Small steps on the road to recognition: Yosemite honors contribution of Chinese immigrants to the park’s creation

Chinese immigrants were among the immigrant workers that paved the roads to the historic national park. Nearly two centuries later, their legacy has been recognized through the restoration of the Chinese laundry building in Wawona.

Principal donors Franklin and Sandra Yee stand outside the beloved cabin Sandras father bought in 1953.

photo provided by Sandra Yee

Principal donors Franklin and Sandra Yee stand outside the beloved cabin Sandra’s father bought in 1953.

By Sarah Yee, Granite Bay High School

The Yees, Russel Moy and Louis Fong express their gratitude for restored Chinese Laundry and encouragement to continue spreading diverse history. (photo provided by Linn Lee)

Among the world’s nineteenth century rush to  California were the flocks of Chinese immigrants who chased their golden American dream of opportunity and equality at the base of “Gam Saan,”- Gold Mountain in Cantonese.

Deeply woven in these threads of the American story are their stories. 

Stories of the Chinese workers in Yosemite who toiled through the bitterness of the cold and cries of white workers bitter by competition. 

Stories of workers who labored through the snow and the constant danger of the dynamite they used, unaided by modern machinery. 

These Chinese workers built the wagon roads that connected Yosemite Valley and the Mariposa Grove of the Giant Sequoias. 

They built the 23 mile road to Yosemite National Park in just four and half months, the 56 mile Tioga Road in just 130 days.

Later, tourists frequented these roads to Wawona, home of the Wawona Hotel and the Chinese Laundry, where the hotel’s Chinese workers would do laundry.

These roads told stories as they built connections.

Yet even as a fourth generation Chinese-American, I found myself unfamiliar with them.

The first of this October marked the first page in the long history of my ancestors and the reopening of the restored Chinese Laundry building.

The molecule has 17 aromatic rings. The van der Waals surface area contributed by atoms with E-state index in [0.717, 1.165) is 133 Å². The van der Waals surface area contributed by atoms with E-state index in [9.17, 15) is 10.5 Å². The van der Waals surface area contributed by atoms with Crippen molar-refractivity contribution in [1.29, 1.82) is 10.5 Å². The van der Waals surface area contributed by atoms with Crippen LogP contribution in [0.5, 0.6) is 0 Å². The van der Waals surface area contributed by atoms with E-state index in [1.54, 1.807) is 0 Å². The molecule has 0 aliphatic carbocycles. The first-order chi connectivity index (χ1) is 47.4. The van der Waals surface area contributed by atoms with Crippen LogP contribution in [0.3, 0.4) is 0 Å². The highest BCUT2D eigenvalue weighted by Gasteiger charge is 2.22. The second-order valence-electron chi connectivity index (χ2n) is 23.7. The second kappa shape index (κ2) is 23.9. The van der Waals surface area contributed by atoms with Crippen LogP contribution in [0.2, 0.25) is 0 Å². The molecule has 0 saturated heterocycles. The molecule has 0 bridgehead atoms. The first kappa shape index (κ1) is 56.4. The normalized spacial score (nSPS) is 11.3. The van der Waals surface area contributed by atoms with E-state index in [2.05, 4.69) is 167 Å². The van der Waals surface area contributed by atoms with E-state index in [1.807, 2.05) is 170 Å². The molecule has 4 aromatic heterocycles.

Ribbons were cut and cast aside as Asian American visitors and stakeholders, including principal donors and my great aunt and uncle, Sandra and Franklin Yee looked on. 

Because although I have never set foot on Yosemite myself, my familial roots to the park run deep. 

In 1953, my great aunt’s father bought a cabin in Yosemite. The cabin, while small, continues to hold the same monumental significance to my great aunt Sandra as it did to her father. 

“I was about 14 when we first went (to the cabin),” Yee said. “He loved the parks so much that he said he would spend every summer there forever and he did. That was his American dream.”

Yee has shared this dream with her children and grandchildren. 

“I brought my kids up to the cabin every summer of their lives,” Yee said. “They would spend summers with (my parents).  They loved it and now they’ve passed that love to their children, to my youngest grandkids.”

To the Yosemite Conservancy Project and the Asian Americans involved, their 100,000 dollar donation speaks volumes in honoring the legacy of the Chinese and the creation of new exhibits which will further showcase their historic contributions .

Scrapped were prior propositions for a new parking lot at Bridal Veil Falls. 

“That didn’t sound too interesting,” Yee said with a laugh. 

Awareness and appreciation for Yosemite’s Chinese immigrant history and Chinese immigrant history as a whole has been a lengthy process. 

 “I felt this was a part of the American story that hasn’t been recognized enough….it wasn’t something that I learned in high school or college,” said Yenyen Chan, a park ranger who has spent over 12 years dedicated to the study of Chinese history at Yosemite. “When I started doing this research, I didn’t really know a lot about the history.  As I did more research, I felt it was an important story.”